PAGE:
One last story that was shared was that of a monk who was violently attacked, bringing him to the edge of mortality.  When asked if he had feared for his life during the attack, he answered, "The only time I feared for my life was when I thought I was losing my loving kindness."

I had a heart tattooed on the inside of my left wrist last year to serve as a physical reminder regarding which wolf I want to feed, and even so, I still toss the other a morsel now and then.  Here's to tending to the causes, loving kindness, and leaving nothing out.  Easier said than done, but I'm having a difficult time thinking about anything more worth doing.

[Check out for more information on the speaker I heard and the inspiration for these musings.]

Wednesday, September 4, 2013

Mighty in the Darkness

I was walking home from yoga last night when a friend sent a text message telling me she had just completed an amazing yoga class (in a city far from mine), and the theme for the practice was "mighty"--"as in" [her words] "the stronger we get, the more able we are to be vulnerable with ourselves."  I was feeling pretty "mighty," in the moment, and grateful for the timing of the word to describe the feeling.  After a week of "trying to right myself," of "trying to get through" what I had acknowledged to be a temporary rough spot, there emerged that lightness of being that is the strength we have to simply settle back into ourselves--in all of our beauty, all of our crazy, and all of our brilliance...and to be gentle with all of it.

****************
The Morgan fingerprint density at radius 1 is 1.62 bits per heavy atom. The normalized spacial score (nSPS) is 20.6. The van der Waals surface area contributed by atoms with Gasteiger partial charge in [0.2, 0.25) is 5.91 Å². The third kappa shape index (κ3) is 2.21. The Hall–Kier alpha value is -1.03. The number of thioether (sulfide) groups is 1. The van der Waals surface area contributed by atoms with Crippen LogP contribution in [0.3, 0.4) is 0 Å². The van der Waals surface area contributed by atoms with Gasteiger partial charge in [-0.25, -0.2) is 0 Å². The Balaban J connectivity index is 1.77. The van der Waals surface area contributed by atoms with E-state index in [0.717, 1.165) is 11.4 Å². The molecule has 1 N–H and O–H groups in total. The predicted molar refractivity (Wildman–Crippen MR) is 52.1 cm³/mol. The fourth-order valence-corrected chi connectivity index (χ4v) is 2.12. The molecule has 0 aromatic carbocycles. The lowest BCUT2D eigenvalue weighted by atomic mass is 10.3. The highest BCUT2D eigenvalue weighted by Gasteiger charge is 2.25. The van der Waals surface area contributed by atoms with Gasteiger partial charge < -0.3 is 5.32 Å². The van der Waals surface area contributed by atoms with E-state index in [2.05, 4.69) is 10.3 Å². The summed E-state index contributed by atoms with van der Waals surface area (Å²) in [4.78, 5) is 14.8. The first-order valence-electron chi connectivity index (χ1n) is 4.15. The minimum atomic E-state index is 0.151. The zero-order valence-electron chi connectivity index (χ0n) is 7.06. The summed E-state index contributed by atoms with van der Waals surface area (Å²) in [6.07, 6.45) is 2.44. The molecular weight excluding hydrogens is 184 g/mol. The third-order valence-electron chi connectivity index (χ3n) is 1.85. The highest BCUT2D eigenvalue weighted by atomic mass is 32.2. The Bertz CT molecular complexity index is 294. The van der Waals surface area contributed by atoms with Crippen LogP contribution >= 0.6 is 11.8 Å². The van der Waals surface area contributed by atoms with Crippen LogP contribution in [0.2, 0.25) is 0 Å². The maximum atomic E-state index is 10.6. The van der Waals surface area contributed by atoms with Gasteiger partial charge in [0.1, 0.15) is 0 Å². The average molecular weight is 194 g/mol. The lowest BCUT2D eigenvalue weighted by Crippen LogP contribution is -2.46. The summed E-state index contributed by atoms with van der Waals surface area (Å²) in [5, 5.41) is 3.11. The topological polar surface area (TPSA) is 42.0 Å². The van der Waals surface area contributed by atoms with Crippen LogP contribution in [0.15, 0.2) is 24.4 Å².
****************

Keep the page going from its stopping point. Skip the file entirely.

Whenever I am feeling a bit detached, unmoored, unfettered, scared, etc., what I've noticed is that I'm becoming increasingly able to say, "Hey, I'm feeling detached, unmoored, unfettered, scared, etc., and I am pretty sure I am going to emerge shortly, but for now, this is what I'm feeling."  I have, for some time, acknowledged that these are the moments when I'm in the "wilderness" [metaphorically...and, I have to note that I most often find myself in the "wilderness" in my life when I'm furthest from it].  And I'm getting [a little] better at not judging myself for not always feeling like I'm riding high (because that would be ridiculous and an artificial expectation, yes?).

"When everything is lost, and all seems darkness, then comes the new life and all that is needed."--Joseph Campbell

The cycle of light and dark seems to be just this:  There is darkness, new realizations emerge, and we learn again and again to trust what's around us all of the time.  It's sometimes obscured, this support we can bask in, at least momentarily.  And, as much as I'd love to be someone who never loses my awareness of the support and interconnectedness that tethers me to the rest of the world, I do.  And I begin again, with a little less "woe is me" and a little more "woohoo," because that's where I know the truth is.

"The less there is of you, the more you experience the sublime. " --Joseph Campbell

The truth is in the woohoo.  It is.  And it's in the love I feel for you, and you, and you....